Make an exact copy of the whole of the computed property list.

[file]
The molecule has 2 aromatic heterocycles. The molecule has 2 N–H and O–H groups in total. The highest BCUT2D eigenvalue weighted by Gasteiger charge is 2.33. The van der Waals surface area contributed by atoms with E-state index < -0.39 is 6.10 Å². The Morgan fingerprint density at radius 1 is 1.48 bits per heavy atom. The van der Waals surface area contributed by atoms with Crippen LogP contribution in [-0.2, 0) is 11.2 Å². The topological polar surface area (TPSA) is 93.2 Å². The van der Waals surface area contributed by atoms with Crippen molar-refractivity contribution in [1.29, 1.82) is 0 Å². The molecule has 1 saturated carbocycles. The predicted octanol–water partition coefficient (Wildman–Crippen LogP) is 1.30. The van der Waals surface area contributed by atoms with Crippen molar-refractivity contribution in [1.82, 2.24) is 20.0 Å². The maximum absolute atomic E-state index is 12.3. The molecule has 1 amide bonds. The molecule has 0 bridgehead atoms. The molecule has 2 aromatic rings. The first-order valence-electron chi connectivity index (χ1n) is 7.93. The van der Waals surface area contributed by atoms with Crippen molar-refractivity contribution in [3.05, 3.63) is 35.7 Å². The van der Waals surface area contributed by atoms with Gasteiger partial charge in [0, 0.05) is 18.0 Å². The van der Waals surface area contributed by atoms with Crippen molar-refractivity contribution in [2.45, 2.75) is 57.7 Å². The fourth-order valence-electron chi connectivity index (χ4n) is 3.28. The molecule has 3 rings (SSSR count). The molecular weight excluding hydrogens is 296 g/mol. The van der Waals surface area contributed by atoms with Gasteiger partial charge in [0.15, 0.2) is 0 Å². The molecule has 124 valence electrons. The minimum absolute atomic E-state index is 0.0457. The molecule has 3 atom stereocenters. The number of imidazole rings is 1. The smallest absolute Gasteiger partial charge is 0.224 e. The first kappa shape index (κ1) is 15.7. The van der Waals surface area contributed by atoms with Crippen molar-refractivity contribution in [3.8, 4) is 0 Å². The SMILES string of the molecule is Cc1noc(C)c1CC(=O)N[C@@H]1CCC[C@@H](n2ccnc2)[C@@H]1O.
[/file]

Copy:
The molecule has 2 aromatic heterocycles. The molecule has 2 N–H and O–H groups in total. The highest BCUT2D eigenvalue weighted by Gasteiger charge is 2.33. The van der Waals surface area contributed by atoms with E-state index < -0.39 is 6.10 Å². The Morgan fingerprint density at radius 1 is 1.48 bits per heavy atom. The van der Waals surface area contributed by atoms with Crippen LogP contribution in [-0.2, 0) is 11.2 Å². The topological polar surface area (TPSA) is 93.2 Å². The van der Waals surface area contributed by atoms with Crippen molar-refractivity contribution in [1.29, 1.82) is 0 Å². The molecule has 1 saturated carbocycles. The predicted octanol–water partition coefficient (Wildman–Crippen LogP) is 1.30. The van der Waals surface area contributed by atoms with Crippen molar-refractivity contribution in [1.82, 2.24) is 20.0 Å². The maximum absolute atomic E-state index is 12.3. The molecule has 1 amide bonds. The molecule has 0 bridgehead atoms. The molecule has 2 aromatic rings. The first-order valence-electron chi connectivity index (χ1n) is 7.93. The van der Waals surface area contributed by atoms with Crippen molar-refractivity contribution in [3.05, 3.63) is 35.7 Å². The van der Waals surface area contributed by atoms with Gasteiger partial charge in [0, 0.05) is 18.0 Å². The van der Waals surface area contributed by atoms with Crippen molar-refractivity contribution in [2.45, 2.75) is 57.7 Å². The fourth-order valence-electron chi connectivity index (χ4n) is 3.28. The molecule has 3 rings (SSSR count). The molecular weight excluding hydrogens is 296 g/mol. The van der Waals surface area contributed by atoms with Gasteiger partial charge in [0.15, 0.2) is 0 Å². The molecule has 124 valence electrons. The minimum absolute atomic E-state index is 0.0457. The molecule has 3 atom stereocenters. The number of imidazole rings is 1. The smallest absolute Gasteiger partial charge is 0.224 e. The first kappa shape index (κ1) is 15.7. The van der Waals surface area contributed by atoms with Crippen molar-refractivity contribution in [3.8, 4) is 0 Å². The SMILES string of the molecule is Cc1noc(C)c1CC(=O)N[C@@H]1CCC[C@@H](n2ccnc2)[C@@H]1O.